“My daughter has a presentation at her school today,” he says, grinning. One of his canines is missing, but that’s not too uncommon in Vietnam.
You guide the car down a narrow road as he talks. His chatter is pleasant, rather than irritating. He speaks of his children, two little girls born within a year of each other, and his wife, who he is completely enamored with. It’s hard to concentrate on what he’s saying because this is an unfamiliar street in an unfamiliar town, but you do your best.
He sits in the back seat, directly behind you. Next to you is your lieutenant general, who raises a brow at you whenever your armed guard talks. It’s not usual for someone of such a low rank to chatter in front of high-ranking officers, but since you don’t mind and the lieutenant general trusts you, he doesn’t say anything. Your brigadier general sits behind him, staring silently out the window. Surely all of this wife-talk is getting him down, even though it was months since his ran away. Kiet sits in the middle, reading a letter. His lips move as he reads.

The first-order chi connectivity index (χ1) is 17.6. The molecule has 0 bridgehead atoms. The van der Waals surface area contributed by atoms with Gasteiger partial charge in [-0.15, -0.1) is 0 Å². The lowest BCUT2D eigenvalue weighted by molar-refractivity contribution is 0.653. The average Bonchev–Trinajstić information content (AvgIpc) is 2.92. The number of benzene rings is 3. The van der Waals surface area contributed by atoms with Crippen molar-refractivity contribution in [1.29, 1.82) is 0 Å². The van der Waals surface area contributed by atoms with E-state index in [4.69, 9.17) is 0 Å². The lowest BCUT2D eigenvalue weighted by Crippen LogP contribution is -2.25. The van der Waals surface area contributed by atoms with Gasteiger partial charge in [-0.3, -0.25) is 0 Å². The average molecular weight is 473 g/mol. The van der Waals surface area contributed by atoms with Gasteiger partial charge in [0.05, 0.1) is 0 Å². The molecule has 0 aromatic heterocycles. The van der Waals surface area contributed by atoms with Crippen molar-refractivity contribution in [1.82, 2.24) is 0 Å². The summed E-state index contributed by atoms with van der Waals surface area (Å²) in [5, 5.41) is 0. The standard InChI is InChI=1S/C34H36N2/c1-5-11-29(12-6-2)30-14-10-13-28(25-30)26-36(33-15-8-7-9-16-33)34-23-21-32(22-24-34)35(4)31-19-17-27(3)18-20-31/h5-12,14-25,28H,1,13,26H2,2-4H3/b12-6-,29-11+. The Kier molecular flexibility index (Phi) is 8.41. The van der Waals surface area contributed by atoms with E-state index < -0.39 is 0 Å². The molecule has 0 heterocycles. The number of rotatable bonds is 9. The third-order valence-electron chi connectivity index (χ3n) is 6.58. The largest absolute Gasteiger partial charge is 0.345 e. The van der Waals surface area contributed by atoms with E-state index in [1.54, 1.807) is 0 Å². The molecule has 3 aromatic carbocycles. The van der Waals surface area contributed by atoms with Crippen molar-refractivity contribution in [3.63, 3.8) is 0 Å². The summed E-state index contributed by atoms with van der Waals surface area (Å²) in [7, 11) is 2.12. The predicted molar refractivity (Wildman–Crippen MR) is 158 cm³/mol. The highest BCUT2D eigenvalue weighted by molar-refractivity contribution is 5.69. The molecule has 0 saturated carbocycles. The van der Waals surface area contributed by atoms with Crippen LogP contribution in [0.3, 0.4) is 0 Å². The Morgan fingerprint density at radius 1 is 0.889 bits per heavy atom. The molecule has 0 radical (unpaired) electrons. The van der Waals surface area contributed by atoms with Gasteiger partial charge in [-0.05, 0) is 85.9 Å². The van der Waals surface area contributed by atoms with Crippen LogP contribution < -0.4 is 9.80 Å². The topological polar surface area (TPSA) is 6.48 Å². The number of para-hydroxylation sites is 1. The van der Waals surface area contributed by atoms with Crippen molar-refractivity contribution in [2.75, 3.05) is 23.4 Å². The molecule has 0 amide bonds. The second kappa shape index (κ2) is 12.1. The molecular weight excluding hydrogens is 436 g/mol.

You manage to find a parking space right outside the restaurant. It’s not usually crowded here, even though it is the best restaurant in town, according to your armed guard. He knows all of the restaurants in this town, because—
“Chien,” you say, turning to him as you put your car in parking mode. “How far do you live from here?”
“Fifteen minutes walking,” he says.
You wait until everyone’s out of the car before you speak again. “Go home,” you say, and you can’t help but smile. “Go watch your daughter’s presentation.”
The pockmarks on his face disappear into the folds of his happiness. He’s been stationed at your base for over a year, and probably hasn’t seen his family in months.
He stutters over his gratitude, but you just say, “Go! Be back in three hours.”